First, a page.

We have hundreds of red tulips coming up around the buildings!
Today marks the anniversary of the birth of the modern environmental movement known as Earth Day. At KHT, we’re proud of our environmental record and actions we take every day to respect and protect our environment. Like most, we are constantly learning, not only what we can do as a company, but every day as individuals. Here’s some history on this incredible movement, started by an individual with a concern. It’s a bit long for my post, but a great read. Enjoy, and be sure to stop by the plant to see our early spring plantings and winter clean up.
Setting the Stage
The height of counterculture in the United States, 1970 brought the death of Jimi Hendrix, the last Beatles album, and Simon & Garfunkel’s “Bridge Over Troubled Water.” War raged in Vietnam and students nationwide overwhelmingly opposed it. At the time, Americans were slurping leaded gas through massive V8 sedans. Industry belched out smoke and sludge with little fear of legal consequences or bad press. Air pollution was commonly accepted as the smell of prosperity. “Environment” was a word that appeared more often in spelling bees than on the evening news. Although mainstream America largely remained oblivious to environmental concerns, a watershed moment emerged with the heightened awareness of the 1962 book Silent Spring, raising public awareness and concern for living organisms, the environment and links between pollution and public health.
The idea for a national day to focus on the environment came to Earth Day founder Gaylord Nelson, then a U.S. Senator from Wisconsin, after witnessing the ravages of the 1969 massive oil spill in Santa Barbara, California. Inspired by the student anti-war movement, he realized that if he could infuse that energy with an emerging public consciousness about air and water pollution, it would force environmental protection onto the national political agenda. Senator Nelson announced the idea for a “national teach-in on the environment” to the national media; persuaded Pete McCloskey, a conservation-minded Republican Congressman, to serve as his co-chair; and recruited Denis Hayes from Harvard as national coordinator. Hayes built a national staff of 85 to promote events across the land. April 22, falling between Spring Break and Final Exams, was selected as the date.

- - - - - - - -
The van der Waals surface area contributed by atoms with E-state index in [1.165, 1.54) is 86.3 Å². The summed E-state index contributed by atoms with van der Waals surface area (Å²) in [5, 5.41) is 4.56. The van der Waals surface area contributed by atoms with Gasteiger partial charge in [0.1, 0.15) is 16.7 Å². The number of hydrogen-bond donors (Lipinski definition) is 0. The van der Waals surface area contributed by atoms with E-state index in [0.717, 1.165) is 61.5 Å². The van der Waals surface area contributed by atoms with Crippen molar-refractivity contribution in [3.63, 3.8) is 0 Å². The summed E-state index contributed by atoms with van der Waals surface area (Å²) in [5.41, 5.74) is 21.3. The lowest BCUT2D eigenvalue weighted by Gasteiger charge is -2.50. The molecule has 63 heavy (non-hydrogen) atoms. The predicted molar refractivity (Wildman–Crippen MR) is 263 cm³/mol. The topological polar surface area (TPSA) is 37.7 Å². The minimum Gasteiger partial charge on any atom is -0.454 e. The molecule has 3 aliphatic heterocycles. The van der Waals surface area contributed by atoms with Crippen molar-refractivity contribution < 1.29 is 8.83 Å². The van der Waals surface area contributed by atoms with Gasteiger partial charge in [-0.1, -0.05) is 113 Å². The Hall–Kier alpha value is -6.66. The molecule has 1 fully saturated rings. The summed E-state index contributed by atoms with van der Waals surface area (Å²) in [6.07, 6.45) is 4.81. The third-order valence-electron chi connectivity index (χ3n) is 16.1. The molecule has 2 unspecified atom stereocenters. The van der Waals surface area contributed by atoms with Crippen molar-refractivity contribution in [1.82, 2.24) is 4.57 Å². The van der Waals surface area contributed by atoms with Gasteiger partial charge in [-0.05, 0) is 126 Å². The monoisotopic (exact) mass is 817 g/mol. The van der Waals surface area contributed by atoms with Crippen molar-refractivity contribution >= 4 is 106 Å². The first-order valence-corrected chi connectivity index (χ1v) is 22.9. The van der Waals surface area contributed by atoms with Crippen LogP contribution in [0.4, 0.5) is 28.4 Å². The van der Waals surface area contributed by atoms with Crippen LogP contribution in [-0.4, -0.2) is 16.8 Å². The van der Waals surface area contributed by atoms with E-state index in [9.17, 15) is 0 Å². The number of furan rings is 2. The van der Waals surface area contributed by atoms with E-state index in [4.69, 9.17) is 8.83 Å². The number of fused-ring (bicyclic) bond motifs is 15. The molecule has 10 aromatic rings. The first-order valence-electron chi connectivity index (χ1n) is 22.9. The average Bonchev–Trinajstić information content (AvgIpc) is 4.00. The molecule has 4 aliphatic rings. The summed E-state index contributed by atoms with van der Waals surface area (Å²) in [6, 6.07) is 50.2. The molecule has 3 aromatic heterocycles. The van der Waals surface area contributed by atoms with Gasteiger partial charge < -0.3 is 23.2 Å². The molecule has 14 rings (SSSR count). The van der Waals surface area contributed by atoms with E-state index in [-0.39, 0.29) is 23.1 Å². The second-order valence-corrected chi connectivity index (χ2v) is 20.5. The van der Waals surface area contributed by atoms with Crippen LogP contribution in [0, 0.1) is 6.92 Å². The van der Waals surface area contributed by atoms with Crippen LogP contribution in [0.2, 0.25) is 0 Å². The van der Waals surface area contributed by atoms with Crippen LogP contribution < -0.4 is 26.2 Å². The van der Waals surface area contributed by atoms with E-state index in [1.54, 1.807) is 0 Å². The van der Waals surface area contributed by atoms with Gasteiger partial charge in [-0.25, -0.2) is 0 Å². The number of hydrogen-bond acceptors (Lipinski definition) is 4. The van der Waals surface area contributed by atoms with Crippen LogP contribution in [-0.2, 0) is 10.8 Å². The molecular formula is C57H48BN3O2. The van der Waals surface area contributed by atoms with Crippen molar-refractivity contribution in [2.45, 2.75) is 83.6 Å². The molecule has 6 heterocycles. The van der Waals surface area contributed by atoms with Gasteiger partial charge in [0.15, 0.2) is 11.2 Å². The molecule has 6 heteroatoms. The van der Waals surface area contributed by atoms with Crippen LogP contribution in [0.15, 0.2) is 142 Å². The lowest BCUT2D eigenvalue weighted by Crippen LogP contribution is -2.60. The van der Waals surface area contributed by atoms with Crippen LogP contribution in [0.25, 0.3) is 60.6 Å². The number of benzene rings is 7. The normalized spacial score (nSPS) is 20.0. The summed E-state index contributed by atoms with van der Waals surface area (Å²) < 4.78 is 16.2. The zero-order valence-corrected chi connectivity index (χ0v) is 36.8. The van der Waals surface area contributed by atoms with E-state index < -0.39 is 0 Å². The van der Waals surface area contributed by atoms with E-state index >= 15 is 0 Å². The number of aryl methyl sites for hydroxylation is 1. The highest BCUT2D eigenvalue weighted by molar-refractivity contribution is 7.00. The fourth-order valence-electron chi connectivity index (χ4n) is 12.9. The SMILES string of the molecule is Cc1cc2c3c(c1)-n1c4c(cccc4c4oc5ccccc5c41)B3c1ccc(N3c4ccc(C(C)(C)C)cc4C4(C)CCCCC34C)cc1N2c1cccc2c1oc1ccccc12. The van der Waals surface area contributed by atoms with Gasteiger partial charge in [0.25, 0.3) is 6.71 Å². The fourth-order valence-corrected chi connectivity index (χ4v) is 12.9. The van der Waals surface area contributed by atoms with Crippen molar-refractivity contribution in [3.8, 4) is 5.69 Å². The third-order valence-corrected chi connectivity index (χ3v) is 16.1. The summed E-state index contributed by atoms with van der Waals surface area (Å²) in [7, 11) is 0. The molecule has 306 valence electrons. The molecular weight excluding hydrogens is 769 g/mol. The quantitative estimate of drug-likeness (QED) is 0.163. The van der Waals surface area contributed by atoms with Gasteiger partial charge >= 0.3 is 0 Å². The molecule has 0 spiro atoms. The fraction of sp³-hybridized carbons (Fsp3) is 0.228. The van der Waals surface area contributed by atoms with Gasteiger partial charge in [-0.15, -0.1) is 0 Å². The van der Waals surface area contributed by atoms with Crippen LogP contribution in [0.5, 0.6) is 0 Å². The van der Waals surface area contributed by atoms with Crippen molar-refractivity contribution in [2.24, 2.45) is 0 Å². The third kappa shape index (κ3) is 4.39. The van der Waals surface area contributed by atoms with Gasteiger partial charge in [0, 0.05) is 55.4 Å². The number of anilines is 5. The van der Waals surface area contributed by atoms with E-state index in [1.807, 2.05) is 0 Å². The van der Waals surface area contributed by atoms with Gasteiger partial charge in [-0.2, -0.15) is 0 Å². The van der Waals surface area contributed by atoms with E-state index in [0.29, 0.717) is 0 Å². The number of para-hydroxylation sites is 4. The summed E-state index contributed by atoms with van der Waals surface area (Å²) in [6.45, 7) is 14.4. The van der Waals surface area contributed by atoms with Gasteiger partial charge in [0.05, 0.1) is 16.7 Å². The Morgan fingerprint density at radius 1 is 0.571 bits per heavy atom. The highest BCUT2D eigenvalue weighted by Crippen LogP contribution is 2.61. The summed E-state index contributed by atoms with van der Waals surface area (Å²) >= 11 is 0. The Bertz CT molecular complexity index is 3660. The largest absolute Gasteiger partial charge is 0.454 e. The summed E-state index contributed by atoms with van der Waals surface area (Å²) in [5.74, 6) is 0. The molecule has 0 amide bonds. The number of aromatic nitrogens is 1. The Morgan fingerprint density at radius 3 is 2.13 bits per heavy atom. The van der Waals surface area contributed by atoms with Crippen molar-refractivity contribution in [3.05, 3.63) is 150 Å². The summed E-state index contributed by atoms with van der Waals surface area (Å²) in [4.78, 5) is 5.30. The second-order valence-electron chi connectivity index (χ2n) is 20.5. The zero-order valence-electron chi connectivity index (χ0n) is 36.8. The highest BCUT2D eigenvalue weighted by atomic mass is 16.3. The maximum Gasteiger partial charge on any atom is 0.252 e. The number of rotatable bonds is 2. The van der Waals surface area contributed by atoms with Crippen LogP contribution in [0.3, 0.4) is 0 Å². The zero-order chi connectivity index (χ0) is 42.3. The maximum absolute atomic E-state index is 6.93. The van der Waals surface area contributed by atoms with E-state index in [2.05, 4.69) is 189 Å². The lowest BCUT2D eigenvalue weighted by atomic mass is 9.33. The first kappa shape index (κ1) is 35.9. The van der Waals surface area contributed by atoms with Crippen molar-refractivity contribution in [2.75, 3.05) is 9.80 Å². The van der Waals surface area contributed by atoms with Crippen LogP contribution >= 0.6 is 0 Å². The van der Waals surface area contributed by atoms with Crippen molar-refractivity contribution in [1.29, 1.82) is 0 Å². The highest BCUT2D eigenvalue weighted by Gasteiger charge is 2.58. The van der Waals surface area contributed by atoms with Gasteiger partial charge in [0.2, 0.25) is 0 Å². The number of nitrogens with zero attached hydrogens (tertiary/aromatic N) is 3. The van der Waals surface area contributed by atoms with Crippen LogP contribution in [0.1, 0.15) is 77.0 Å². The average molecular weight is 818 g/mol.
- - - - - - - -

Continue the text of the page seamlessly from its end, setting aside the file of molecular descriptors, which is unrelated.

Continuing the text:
When it all Began
On April 22,1970, 20 million Americans took to the streets, parks, and auditoriums to demonstrate for a healthy, sustainable environment in massive coast-to-coast rallies. Thousands of colleges and universities organized protests against the deterioration of the environment. Groups that had been fighting against oil spills, polluting factories and power plants, raw sewage, toxic dumps, pesticides, freeways, the loss of wilderness, and the extinction of wildlife suddenly realized they shared common values. Earth Day 1970 achieved a rare political alignment, enlisting support from Republicans and Democrats, rich and poor, city slickers and farmers, tycoons and labor leaders. By the end of that year, the first Earth Day had led to the creation of the United States Environmental Protection Agency and the passage of the Clean Air, Clean Water, and Endangered Species Acts. “It was a gamble,” Gaylord recalled, “but it worked.”
By 1990, the Earth Day celebration had gone global, mobilizing over 200 million people in nearly 150 countries and lifting environmental issues onto the world stage. Earth Day 1990 gave a huge boost to recycling efforts worldwide and helped pave the way for the 1992 United Nations Earth Summit in Rio de Janeiro. It also prompted President Bill Clinton to award Senator Nelson the Presidential Medal of Freedom (1995)—the highest honor given to civilians in the United States—for his role as Earth Day founder. By 2010, Earth Day 2010 came at a time of great challenge for the environmental community. Climate change deniers, well-funded oil lobbyists, reticent politicians, a disinterested public, and a divided environmental community all contributed to the narrative—cynicism versus activism. Despite these challenges, Earth Day prevailed and grew to include a 250,000-person National Mall rally and the “Billion Acres of Green” global tree planting initiative (now called the Canopy Project), connecting 22,000 partner organizations in 192 countries.
Earth Day Today
Earth Day has reached its current status as the largest secular observance in the world, celebrated by more than a billion people every year, and a day of action that changes human behavior and provokes policy changes. Much like the early days, the fight for a clean environment continues with increasing urgency, as the ravages of climate change become more manifest every day. Strong voices shout on both sides as to what we should, or should not do next. It’s up to each of us to decide what’s right and act.
Special thanks to earthday.org for much of this content. To learn more, visit http://www.earthday.org/about/the-history-of-earth-day/#sthash.K2XJxoG3.dpuf